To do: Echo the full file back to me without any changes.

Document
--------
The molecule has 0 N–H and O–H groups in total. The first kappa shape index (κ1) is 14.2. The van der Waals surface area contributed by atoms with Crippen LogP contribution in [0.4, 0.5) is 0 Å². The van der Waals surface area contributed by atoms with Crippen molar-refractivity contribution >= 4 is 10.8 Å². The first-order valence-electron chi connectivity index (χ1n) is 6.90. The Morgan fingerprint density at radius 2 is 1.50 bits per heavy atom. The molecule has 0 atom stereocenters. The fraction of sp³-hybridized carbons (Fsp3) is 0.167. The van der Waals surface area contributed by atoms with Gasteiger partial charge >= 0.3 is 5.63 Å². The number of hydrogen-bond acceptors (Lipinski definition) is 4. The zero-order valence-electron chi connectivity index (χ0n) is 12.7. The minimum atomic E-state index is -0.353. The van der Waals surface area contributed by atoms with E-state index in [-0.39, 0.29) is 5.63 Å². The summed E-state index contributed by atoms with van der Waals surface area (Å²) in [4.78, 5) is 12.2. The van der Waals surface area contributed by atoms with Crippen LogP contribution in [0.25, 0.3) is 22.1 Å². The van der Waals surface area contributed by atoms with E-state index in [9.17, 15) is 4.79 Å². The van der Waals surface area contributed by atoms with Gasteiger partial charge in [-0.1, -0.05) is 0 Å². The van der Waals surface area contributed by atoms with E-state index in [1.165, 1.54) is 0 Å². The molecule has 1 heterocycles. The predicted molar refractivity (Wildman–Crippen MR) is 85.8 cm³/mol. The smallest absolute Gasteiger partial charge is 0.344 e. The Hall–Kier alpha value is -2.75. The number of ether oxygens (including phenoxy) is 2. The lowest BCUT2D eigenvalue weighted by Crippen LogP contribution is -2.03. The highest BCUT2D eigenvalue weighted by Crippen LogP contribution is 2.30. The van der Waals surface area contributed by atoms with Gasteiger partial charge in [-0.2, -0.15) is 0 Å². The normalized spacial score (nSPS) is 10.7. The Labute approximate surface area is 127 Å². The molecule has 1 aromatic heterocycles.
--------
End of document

The molecule has 0 N–H and O–H groups in total. The first kappa shape index (κ1) is 14.2. The van der Waals surface area contributed by atoms with Crippen LogP contribution in [0.4, 0.5) is 0 Å². The van der Waals surface area contributed by atoms with Crippen molar-refractivity contribution >= 4 is 10.8 Å². The first-order valence-electron chi connectivity index (χ1n) is 6.90. The Morgan fingerprint density at radius 2 is 1.50 bits per heavy atom. The molecule has 0 atom stereocenters. The fraction of sp³-hybridized carbons (Fsp3) is 0.167. The van der Waals surface area contributed by atoms with Gasteiger partial charge >= 0.3 is 5.63 Å². The number of hydrogen-bond acceptors (Lipinski definition) is 4. The zero-order valence-electron chi connectivity index (χ0n) is 12.7. The minimum atomic E-state index is -0.353. The van der Waals surface area contributed by atoms with E-state index in [-0.39, 0.29) is 5.63 Å². The summed E-state index contributed by atoms with van der Waals surface area (Å²) in [4.78, 5) is 12.2. The van der Waals surface area contributed by atoms with Crippen LogP contribution in [0.25, 0.3) is 22.1 Å². The van der Waals surface area contributed by atoms with E-state index in [9.17, 15) is 4.79 Å². The van der Waals surface area contributed by atoms with Gasteiger partial charge in [-0.1, -0.05) is 0 Å². The van der Waals surface area contributed by atoms with E-state index in [1.165, 1.54) is 0 Å². The molecule has 1 heterocycles. The predicted molar refractivity (Wildman–Crippen MR) is 85.8 cm³/mol. The smallest absolute Gasteiger partial charge is 0.344 e. The Hall–Kier alpha value is -2.75. The number of ether oxygens (including phenoxy) is 2. The lowest BCUT2D eigenvalue weighted by Crippen LogP contribution is -2.03. The highest BCUT2D eigenvalue weighted by Crippen LogP contribution is 2.30. The van der Waals surface area contributed by atoms with Gasteiger partial charge in [-0.2, -0.15) is 0 Å². The normalized spacial score (nSPS) is 10.7. The Labute approximate surface area is 127 Å². The molecule has 1 aromatic heterocycles.